By following the proper procedure, Scouts will work together and demonstrate they can correctly build a 3-2-1 Anchor.
six pioneering stakes 30-inch x 2 to 2-1/2 inches
two wooden tent stakes
two 1/4-inch manila lashing ropes for the tourniquets (an 8 to 10-foot and a 12-1/2 to 15-foot will do)
30 to 50-foot x 3/8-inch manila rope
one heavy wooden mallet
With the supervision of the instructor:
Scouts take turns driving three pioneering stakes 18 inches into the ground in a row at a 20° angle using a large wooden mallet.
Scouts take turns driving two pioneering stakes also 18 inches into the ground, at a 20° angle next to each other, spaced 2 feet away from the three-stake set.
In the same way, Scouts take turns driving one more pioneering stake into the ground spaced a foot away from the two-stake set.
As an attentive group, Scouts join the ends of the longer 1/4-inch manila rope with a sheet bend and form a double loop around the three-stake set and two-stake set. Using a tent stake, they twist the loop tight in a tourniquet. The loop is positioned at the top of the three-stake set to the bottom of the two-stake set. Once it is tight they push or tap the tent stake into the ground to keep it from unwinding.
With the shorter 1/4-inch manila rope, Scouts repeat the tourniquet process between the two-stake set and the single stake.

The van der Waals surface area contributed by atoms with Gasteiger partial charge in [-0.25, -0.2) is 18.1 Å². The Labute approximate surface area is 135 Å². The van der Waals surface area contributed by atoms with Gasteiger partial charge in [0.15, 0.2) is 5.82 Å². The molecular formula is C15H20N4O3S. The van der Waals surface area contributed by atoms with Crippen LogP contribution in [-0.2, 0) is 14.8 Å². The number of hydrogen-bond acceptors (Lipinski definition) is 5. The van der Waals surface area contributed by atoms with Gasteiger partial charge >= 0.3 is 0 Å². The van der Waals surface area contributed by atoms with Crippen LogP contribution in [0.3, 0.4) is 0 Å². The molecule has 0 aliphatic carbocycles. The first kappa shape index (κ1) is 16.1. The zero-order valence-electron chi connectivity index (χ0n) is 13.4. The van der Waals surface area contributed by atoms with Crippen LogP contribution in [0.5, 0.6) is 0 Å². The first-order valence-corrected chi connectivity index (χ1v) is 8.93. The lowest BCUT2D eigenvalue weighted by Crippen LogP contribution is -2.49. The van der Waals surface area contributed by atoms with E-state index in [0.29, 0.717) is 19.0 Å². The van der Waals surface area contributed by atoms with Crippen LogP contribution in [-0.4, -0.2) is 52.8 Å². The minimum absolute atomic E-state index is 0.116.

As an attentive group, Scouts tie a butterfly knot about 15 feet from one end of the 30 to 50-foot rope.
Scouts pass the end of the rope that’s 15 feet away from the butterfly knot around the bottom of the three-stake set. (No rope grommet will be necessary for this activity.)
Scouts proceed to form a rope tackle by passing the same end through the fixed loop of the butterfly knot.
One Scout grabs a hold of the hauling end of the rope tackle, and two Scouts grab hold of the other end. On signal, to test the effectiveness of the rope tackle (and indeed the 3-2-1 Anchor!), a short tug of war ensues between the one Scout against the two Scouts.
In the campsite it’s easy to fly the colors by simply tying them directly to the top of the simple flagpole with a couple of short cords. But, on a taller pole that’s going to stay standing, and when you want to raise and lower the flag(s), of course you need a halyard. Here’s one ultra simple recipe that will work with ease and that you can use with confidence: